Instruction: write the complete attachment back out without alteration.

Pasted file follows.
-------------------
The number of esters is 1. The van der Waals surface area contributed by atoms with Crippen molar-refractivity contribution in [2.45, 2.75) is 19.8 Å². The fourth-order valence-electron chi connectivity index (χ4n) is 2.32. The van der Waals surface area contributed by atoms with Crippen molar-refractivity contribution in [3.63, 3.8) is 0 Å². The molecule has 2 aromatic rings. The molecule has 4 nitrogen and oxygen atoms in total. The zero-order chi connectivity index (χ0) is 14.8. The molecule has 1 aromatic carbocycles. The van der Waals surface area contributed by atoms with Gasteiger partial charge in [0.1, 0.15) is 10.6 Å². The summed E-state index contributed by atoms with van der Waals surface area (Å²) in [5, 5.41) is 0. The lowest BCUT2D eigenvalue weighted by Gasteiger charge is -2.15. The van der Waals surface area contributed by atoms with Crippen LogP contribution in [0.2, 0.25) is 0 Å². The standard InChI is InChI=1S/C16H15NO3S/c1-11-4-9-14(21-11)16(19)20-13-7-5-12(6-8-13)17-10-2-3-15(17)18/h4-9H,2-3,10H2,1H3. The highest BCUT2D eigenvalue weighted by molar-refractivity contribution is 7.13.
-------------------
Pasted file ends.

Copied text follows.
The number of esters is 1. The van der Waals surface area contributed by atoms with Crippen molar-refractivity contribution in [2.45, 2.75) is 19.8 Å². The fourth-order valence-electron chi connectivity index (χ4n) is 2.32. The van der Waals surface area contributed by atoms with Crippen molar-refractivity contribution in [3.63, 3.8) is 0 Å². The molecule has 2 aromatic rings. The molecule has 4 nitrogen and oxygen atoms in total. The zero-order chi connectivity index (χ0) is 14.8. The molecule has 1 aromatic carbocycles. The van der Waals surface area contributed by atoms with Gasteiger partial charge in [0.1, 0.15) is 10.6 Å². The summed E-state index contributed by atoms with van der Waals surface area (Å²) in [5, 5.41) is 0. The lowest BCUT2D eigenvalue weighted by Gasteiger charge is -2.15. The van der Waals surface area contributed by atoms with Crippen LogP contribution in [0.2, 0.25) is 0 Å². The standard InChI is InChI=1S/C16H15NO3S/c1-11-4-9-14(21-11)16(19)20-13-7-5-12(6-8-13)17-10-2-3-15(17)18/h4-9H,2-3,10H2,1H3. The highest BCUT2D eigenvalue weighted by molar-refractivity contribution is 7.13.